Tropical fish can be kept in saltwater or the freshwater aquarium—these tropical fish usually known as “showy fishes”. A typical example of a tropical fish is the sea lion. Most tropical fish can be kept in school or in the same tank without fighting each other; these fish are called community fish.
Let’s look at the list of 10 tropical fish species that can live together in an aquarium.
- Neon Tetra
- Zebra Danios
- Cherry Barb
- Cory Catfish
- Pearl Gouramis
Guppies, also called the rainbow fish, are an ideal and widely accepted tropical fish. It is also one of the commonly kept freshwater aquarium fish species.
These brightly colored and active fish have a strong adaptation and are bright bloom in several ecological and environmental conditions; that is why the guppies are very known and widely practiced by aquarium fish keepers.
Male guppies are less more prominent, the females are bigger than they are, their fins are dorsal, and also possess ornamental caudal. Some guppies feed on several types of fish food which includes aquatic insect larvae, and benthic algae, these types of guppies are termed “wide guppies.”
Guppies should stay in sets. You can keep them in a group of 4; the best tank size to choose for your guppie fish is 1-gallon water to one guppy.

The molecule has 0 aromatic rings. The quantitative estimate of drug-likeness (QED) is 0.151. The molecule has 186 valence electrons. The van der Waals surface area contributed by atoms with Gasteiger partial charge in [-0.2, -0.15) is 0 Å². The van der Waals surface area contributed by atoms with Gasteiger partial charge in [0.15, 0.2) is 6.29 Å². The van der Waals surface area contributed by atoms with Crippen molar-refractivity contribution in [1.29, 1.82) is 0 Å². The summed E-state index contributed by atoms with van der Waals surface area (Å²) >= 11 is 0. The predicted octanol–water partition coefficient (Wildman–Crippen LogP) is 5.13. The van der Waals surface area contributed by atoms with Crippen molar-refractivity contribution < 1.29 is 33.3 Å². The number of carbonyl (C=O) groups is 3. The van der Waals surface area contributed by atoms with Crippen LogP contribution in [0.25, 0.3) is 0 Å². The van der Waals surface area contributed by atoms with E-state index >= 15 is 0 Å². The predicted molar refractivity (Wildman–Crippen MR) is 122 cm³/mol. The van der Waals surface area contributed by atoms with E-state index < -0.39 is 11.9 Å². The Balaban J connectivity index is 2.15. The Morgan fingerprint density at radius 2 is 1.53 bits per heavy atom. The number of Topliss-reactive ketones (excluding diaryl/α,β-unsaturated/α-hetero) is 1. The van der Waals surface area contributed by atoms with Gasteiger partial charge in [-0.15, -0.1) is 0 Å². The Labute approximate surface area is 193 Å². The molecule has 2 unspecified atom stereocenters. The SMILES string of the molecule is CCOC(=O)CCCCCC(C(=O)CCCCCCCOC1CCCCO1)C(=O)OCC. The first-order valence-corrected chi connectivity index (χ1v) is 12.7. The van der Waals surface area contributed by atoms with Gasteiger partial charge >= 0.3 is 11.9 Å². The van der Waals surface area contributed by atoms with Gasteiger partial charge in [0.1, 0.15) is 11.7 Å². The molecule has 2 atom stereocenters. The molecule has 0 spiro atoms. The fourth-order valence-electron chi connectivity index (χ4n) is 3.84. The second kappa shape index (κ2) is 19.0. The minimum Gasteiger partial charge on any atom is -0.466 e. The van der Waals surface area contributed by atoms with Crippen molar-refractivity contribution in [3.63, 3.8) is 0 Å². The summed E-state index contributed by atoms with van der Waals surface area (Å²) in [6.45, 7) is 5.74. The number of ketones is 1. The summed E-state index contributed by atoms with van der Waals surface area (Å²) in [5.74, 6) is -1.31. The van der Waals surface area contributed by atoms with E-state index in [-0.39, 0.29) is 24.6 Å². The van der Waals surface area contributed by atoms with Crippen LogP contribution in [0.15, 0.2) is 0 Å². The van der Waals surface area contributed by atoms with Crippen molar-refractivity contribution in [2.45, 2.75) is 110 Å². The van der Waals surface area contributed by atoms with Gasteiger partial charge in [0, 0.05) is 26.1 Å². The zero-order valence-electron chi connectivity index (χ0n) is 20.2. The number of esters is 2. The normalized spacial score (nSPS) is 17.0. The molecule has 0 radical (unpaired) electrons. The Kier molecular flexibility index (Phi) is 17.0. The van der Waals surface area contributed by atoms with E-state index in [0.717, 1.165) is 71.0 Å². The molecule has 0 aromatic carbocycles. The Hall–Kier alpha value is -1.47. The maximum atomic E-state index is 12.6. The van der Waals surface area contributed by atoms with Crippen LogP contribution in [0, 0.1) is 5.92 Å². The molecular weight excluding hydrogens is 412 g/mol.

You should feed your guppies with a mixture of several animals and plant-based foods to a healthy life.
Platies appear in almost every goings and love being in school. They bloom in small groups of six or five fish. A 10-gallon tank is ideal and large enough if you want to keep a group of five. Although the platies are omnivorous, they will need more plants than they will need meat. If possible, they need the best and adequate mixture of a plant-based diet.
Platies are one of the numerous live-bearing varieties of freshwater fish popular with aquarium enthusiasts. Grouped with fish of similar species, the platys and swordtails are a typical example. They are sturdy, go very well with other fish species, and are particularly easy to breed. Platies are of different colors and forms, which are usually attractive.